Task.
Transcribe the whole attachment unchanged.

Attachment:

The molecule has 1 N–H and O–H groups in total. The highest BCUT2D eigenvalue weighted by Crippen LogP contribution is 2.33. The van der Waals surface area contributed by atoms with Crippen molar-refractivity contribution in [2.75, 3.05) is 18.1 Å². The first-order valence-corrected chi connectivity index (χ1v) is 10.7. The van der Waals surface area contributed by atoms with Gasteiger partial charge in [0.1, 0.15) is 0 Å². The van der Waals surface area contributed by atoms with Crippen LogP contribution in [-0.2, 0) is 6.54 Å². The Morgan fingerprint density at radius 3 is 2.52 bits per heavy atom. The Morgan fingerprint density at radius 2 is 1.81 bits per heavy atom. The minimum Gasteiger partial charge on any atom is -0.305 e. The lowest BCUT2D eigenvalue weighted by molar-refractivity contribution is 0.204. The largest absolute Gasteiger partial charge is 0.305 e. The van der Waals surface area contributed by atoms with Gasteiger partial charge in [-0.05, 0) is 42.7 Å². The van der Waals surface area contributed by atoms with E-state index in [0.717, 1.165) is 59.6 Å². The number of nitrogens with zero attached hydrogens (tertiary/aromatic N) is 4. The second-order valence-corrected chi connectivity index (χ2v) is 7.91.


The molecule has 1 N–H and O–H groups in total. The highest BCUT2D eigenvalue weighted by Crippen LogP contribution is 2.33. The van der Waals surface area contributed by atoms with Crippen molar-refractivity contribution in [2.75, 3.05) is 18.1 Å². The first-order valence-corrected chi connectivity index (χ1v) is 10.7. The van der Waals surface area contributed by atoms with Gasteiger partial charge in [0.1, 0.15) is 0 Å². The van der Waals surface area contributed by atoms with Crippen LogP contribution in [-0.2, 0) is 6.54 Å². The Morgan fingerprint density at radius 3 is 2.52 bits per heavy atom. The Morgan fingerprint density at radius 2 is 1.81 bits per heavy atom. The minimum Gasteiger partial charge on any atom is -0.305 e. The lowest BCUT2D eigenvalue weighted by molar-refractivity contribution is 0.204. The largest absolute Gasteiger partial charge is 0.305 e. The van der Waals surface area contributed by atoms with Gasteiger partial charge in [-0.05, 0) is 42.7 Å². The van der Waals surface area contributed by atoms with E-state index in [0.717, 1.165) is 59.6 Å². The number of nitrogens with zero attached hydrogens (tertiary/aromatic N) is 4. The second-order valence-corrected chi connectivity index (χ2v) is 7.91.